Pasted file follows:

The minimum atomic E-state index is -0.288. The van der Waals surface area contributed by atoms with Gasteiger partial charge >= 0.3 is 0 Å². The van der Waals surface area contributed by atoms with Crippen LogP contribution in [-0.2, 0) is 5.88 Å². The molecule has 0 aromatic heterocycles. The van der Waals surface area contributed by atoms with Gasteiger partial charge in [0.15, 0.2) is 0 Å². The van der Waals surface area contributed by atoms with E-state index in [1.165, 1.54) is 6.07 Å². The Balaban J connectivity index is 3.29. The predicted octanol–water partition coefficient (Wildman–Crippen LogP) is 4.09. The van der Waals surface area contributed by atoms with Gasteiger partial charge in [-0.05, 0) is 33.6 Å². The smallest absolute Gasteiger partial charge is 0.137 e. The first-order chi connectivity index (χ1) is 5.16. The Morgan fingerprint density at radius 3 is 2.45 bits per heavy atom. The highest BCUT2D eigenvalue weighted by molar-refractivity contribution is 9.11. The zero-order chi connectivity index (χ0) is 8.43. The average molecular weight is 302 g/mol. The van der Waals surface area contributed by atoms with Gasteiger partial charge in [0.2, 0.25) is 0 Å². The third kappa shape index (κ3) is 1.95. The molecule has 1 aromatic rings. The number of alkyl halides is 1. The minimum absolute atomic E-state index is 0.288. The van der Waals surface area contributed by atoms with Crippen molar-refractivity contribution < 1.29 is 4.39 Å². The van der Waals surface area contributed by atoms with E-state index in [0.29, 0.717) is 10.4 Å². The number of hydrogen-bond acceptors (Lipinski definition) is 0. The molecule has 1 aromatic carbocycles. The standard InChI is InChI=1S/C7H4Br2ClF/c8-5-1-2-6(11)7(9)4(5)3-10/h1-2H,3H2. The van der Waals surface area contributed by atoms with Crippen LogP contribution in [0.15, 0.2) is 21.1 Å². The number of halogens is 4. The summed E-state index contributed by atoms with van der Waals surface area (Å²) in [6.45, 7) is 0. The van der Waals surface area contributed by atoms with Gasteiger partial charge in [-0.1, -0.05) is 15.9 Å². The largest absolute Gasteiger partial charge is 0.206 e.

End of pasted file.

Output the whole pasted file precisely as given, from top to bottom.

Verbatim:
The minimum atomic E-state index is -0.288. The van der Waals surface area contributed by atoms with Gasteiger partial charge >= 0.3 is 0 Å². The van der Waals surface area contributed by atoms with Crippen LogP contribution in [-0.2, 0) is 5.88 Å². The molecule has 0 aromatic heterocycles. The van der Waals surface area contributed by atoms with Gasteiger partial charge in [0.15, 0.2) is 0 Å². The van der Waals surface area contributed by atoms with E-state index in [1.165, 1.54) is 6.07 Å². The Balaban J connectivity index is 3.29. The predicted octanol–water partition coefficient (Wildman–Crippen LogP) is 4.09. The van der Waals surface area contributed by atoms with Gasteiger partial charge in [-0.05, 0) is 33.6 Å². The smallest absolute Gasteiger partial charge is 0.137 e. The first-order chi connectivity index (χ1) is 5.16. The Morgan fingerprint density at radius 3 is 2.45 bits per heavy atom. The highest BCUT2D eigenvalue weighted by molar-refractivity contribution is 9.11. The zero-order chi connectivity index (χ0) is 8.43. The average molecular weight is 302 g/mol. The van der Waals surface area contributed by atoms with Gasteiger partial charge in [0.2, 0.25) is 0 Å². The third kappa shape index (κ3) is 1.95. The molecule has 1 aromatic rings. The number of alkyl halides is 1. The minimum absolute atomic E-state index is 0.288. The van der Waals surface area contributed by atoms with Crippen molar-refractivity contribution < 1.29 is 4.39 Å². The van der Waals surface area contributed by atoms with E-state index in [0.29, 0.717) is 10.4 Å². The number of hydrogen-bond acceptors (Lipinski definition) is 0. The molecule has 1 aromatic carbocycles. The standard InChI is InChI=1S/C7H4Br2ClF/c8-5-1-2-6(11)7(9)4(5)3-10/h1-2H,3H2. The van der Waals surface area contributed by atoms with Crippen LogP contribution in [0.15, 0.2) is 21.1 Å². The number of halogens is 4. The summed E-state index contributed by atoms with van der Waals surface area (Å²) in [6.45, 7) is 0. The van der Waals surface area contributed by atoms with Gasteiger partial charge in [-0.1, -0.05) is 15.9 Å². The largest absolute Gasteiger partial charge is 0.206 e.